RuntimeError: CUDA error: device-side assert triggered - "Index out of bounds" failed

So I have some long code, but I’ll give a snippet of the code that gives problems. I have build a DQN learning agent and I am training it on a Tesla V100 GPU.
This is the line of code where the problem occurs:

q_eval = self.Q_eval.forward(state_batch, state_seq_batch, tensor_batch_index)
q_eval = q_eval[batch_index, action_batch]

and the error message is:

/pytorch/aten/src/ATen/native/cuda/IndexKernel.cu:60: lambda ->auto::operator()(int)->auto: block: [0,0,0], thread: [70,0,0] Assertion index >= -sizes[i] && index < sizes[i] && "index out of bounds" failed.
/pytorch/aten/src/ATen/native/cuda/IndexKernel.cu:60: lambda ->auto::operator()(int)->auto: block: [0,0,0], thread: [71,0,0] Assertion index >= -sizes[i] && index < sizes[i] && "index out of bounds" failed.
/pytorch/aten/src/ATen/native/cuda/IndexKernel.cu:60: lambda ->auto::operator()(int)->auto: block: [0,0,0], thread: [72,0,0] Assertion index >= -sizes[i] && index < sizes[i] && "index out of bounds" failed.
/pytorch/aten/src/ATen/native/cuda/IndexKernel.cu:60: lambda ->auto::operator()(int)->auto: block: [0,0,0], thread: [73,0,0] Assertion index >= -sizes[i] && index < sizes[i] && "index out of bounds" failed.
/pytorch/aten/src/ATen/native/cuda/IndexKernel.cu:60: lambda ->auto::operator()(int)->auto: block: [0,0,0], thread: [74,0,0] Assertion index >= -sizes[i] && index < sizes[i] && "index out of bounds" failed.
Traceback (most recent call last):

File “main.py”, line 268, in
agent.learn()
File “/zhome/8b/b/126923/Scripts/Python/Bachelor_Project/agents.py”, line 208, in learn
q_eval = q_eval[batch_index, action_batch]
RuntimeError: CUDA error: device-side assert triggered

I wondered it had to something with the indexing so I have printed out the shape of q_eval and the values of batch_index and action_batch:

q_eval shape:: torch.Size([32, 200])
batch_index = [ 0 1 2 3 4 5 6 7 8 9 10 11 12 13 14 15 16 17 18 19 20 21 22 23
24 25 26 27 28 29 30 31]
action_batch = [ 19. 48. 67. 19. 30. 11. 18. 16. 67. 69. 7. 1. 26. 19.
43. 38. 61. 34. 21. 0. 11. 41. 11. 20. 42. 8. 17. 45.
24. 18. 43. 110.]

I don’t see any values where the indexing goes “out out bounds”…
And the worst part about all of this, is that it occurs after 1 hour +/- 5 minutes of training. Meaning I have to wait for quite some time to see if the problem has be dissolved. Another note is, that I cannot recreate the indexing error on a CPU.

Did you print the problematic batch, which creates the error or just a random one?
In the latter case you could add an assert statement checking for the invalid indices and print them, in case it’s triggered. This could narrow down the faulty batch and you could dig into the code to figure out, how this invalid index is created.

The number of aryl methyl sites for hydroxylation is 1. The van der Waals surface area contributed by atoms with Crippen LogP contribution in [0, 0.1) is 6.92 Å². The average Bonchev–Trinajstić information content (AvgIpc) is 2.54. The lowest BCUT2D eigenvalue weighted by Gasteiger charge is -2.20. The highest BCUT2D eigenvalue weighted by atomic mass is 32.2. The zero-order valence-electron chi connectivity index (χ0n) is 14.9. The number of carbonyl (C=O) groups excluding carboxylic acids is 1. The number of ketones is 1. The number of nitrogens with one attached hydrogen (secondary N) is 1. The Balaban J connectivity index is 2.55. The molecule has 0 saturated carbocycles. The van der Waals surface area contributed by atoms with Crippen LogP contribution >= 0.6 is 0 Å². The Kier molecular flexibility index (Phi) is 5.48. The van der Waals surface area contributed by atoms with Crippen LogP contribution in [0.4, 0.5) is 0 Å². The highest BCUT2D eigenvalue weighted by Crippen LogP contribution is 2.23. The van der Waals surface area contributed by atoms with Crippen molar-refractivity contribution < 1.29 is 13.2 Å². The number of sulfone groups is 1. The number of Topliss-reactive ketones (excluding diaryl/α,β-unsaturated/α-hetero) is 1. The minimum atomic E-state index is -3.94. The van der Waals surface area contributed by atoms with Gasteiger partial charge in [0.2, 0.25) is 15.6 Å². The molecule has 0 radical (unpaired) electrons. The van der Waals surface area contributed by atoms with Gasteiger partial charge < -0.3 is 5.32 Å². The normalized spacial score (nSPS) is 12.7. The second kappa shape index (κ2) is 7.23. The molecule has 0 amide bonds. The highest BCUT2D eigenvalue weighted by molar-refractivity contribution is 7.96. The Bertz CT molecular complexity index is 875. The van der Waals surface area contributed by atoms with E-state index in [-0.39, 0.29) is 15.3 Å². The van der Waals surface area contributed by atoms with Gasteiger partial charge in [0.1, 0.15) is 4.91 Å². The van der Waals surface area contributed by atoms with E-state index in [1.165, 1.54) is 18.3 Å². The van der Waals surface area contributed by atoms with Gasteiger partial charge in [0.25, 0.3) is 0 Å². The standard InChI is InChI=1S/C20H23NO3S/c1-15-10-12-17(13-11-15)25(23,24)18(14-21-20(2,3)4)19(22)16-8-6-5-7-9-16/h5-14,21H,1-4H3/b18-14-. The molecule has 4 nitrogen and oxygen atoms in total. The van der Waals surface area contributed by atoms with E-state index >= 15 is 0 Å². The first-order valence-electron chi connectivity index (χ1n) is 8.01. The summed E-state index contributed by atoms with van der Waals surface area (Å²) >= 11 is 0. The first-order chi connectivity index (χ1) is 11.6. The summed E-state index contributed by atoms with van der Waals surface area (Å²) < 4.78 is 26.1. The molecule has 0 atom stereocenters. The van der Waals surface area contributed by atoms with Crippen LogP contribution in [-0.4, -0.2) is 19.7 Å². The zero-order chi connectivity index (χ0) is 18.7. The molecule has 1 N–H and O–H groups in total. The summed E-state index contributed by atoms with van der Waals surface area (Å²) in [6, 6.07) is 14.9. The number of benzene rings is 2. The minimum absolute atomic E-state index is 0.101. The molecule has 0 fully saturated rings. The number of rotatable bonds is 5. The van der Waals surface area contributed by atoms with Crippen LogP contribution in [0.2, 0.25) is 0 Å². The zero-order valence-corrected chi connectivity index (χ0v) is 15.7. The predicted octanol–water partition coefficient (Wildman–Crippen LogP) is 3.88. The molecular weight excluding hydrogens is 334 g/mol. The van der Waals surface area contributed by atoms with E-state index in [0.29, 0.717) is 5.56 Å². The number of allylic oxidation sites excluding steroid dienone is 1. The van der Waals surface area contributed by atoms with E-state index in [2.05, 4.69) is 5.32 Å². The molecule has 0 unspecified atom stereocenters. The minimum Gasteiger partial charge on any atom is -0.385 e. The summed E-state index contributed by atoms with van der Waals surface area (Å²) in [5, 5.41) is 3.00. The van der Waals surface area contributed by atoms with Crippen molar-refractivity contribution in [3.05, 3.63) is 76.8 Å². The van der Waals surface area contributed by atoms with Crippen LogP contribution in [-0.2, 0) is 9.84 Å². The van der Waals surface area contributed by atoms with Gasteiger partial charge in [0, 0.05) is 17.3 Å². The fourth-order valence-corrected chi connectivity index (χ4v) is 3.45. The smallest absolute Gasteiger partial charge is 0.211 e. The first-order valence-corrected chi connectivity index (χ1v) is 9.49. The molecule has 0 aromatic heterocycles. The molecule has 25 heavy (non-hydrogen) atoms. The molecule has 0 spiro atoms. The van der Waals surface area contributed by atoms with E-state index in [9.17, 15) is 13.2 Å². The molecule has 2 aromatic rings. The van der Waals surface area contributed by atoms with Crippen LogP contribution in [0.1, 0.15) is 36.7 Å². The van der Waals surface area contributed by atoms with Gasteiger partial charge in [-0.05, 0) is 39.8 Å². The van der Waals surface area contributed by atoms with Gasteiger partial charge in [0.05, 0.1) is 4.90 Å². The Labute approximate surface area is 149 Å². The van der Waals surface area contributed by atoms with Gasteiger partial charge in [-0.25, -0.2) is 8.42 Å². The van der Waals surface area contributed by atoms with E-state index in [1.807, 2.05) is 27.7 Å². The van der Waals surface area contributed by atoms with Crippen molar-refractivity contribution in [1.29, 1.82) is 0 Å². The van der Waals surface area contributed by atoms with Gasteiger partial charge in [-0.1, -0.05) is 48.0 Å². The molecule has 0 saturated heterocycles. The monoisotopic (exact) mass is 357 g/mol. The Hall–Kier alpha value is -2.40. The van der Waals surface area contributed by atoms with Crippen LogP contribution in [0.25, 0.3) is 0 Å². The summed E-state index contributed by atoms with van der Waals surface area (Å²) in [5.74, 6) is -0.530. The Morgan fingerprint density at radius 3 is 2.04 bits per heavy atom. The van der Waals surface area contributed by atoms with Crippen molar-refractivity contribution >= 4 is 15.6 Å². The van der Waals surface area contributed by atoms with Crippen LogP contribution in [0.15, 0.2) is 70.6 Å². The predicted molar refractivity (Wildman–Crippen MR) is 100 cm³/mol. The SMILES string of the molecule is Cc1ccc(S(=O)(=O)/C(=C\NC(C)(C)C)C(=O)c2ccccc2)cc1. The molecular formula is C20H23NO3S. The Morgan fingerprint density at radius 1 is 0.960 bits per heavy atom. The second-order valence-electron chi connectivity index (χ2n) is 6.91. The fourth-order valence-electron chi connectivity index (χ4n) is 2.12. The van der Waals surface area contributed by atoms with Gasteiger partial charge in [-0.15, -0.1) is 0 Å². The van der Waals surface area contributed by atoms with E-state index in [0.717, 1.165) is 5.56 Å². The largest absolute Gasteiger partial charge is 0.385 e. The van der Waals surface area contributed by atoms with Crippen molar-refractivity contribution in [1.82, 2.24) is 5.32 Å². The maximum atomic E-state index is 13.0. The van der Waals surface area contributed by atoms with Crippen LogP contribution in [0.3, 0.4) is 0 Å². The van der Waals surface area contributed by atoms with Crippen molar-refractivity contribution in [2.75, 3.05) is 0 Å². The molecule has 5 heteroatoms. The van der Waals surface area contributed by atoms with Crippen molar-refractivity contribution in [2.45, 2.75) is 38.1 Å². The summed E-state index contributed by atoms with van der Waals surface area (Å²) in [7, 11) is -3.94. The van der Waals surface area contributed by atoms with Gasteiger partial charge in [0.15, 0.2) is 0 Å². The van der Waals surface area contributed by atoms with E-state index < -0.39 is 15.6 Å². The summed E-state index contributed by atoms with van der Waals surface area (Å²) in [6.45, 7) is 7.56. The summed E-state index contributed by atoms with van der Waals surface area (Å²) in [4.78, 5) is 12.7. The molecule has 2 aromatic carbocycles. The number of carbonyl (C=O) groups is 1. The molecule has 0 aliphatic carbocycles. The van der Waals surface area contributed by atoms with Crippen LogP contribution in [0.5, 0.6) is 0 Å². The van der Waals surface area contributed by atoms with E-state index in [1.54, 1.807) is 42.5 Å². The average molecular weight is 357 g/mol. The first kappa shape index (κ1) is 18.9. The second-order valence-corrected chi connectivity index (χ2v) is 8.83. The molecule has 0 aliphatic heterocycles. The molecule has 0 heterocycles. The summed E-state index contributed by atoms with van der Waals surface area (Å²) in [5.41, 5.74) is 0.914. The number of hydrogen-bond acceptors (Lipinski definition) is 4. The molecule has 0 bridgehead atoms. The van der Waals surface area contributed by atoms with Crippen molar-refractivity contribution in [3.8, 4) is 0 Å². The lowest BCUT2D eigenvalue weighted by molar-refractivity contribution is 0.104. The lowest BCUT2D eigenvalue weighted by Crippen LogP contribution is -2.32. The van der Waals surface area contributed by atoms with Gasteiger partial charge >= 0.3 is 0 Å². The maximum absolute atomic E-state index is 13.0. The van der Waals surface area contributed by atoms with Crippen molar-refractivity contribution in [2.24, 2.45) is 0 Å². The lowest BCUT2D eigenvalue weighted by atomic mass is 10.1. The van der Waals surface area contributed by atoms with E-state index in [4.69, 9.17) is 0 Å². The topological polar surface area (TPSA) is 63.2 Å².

That is the problematic batch. I printed out every batch to see whether any changes are happening right before the problematic batch or if any unusual happens. But thanks for the tip!

But nothing unusual is happening. The Q_eval is constantly 32 x 200 and both index is constantly a range between 0 to 31 and action batch is always between 0 and 199. Though I have no idea why the error occurs.

And to comment on your idea. it doesn’t really speed up the process of debugging if I only print the faulty batch. This still occurs after around 1 hour which is what bothers me. But nothing changes in the code after 1 hour which makes this question to an open debate…

If that’s the problematic batch, I assume you can reproduce the error by feeding these values to the mentioned operations?

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That sounded like a great idea.

I fixed the action batch to the fixed array that is given in the description. But it does not reproduce the error instantly… It still fails after 1 hour of training, e.g, there’s no problem in the first 50k iterations… Can the error be something else than an indexing error even though the error message says otherwise?

No, the error message would give you the failing operation.
However, the stack trace might point to the wrong line of code, due to the asynchronous behavior.
You could rerun the code with:

CUDA_LAUNCH_BLOCKING=1 python script.py args

to get the proper stack trace with the offending operation.

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Thank you! I didn’t know that command existed. It pointed to another line of code at which I quickly found the error.

Your advice help me find the exact location of error, which is really life-saving!
In my case, I created a boolean indexer like the following snippet, and I forgot to check the case that the indexer can be all False!

valid = distmat <= 10
tp = pred[valid, :]
blabla
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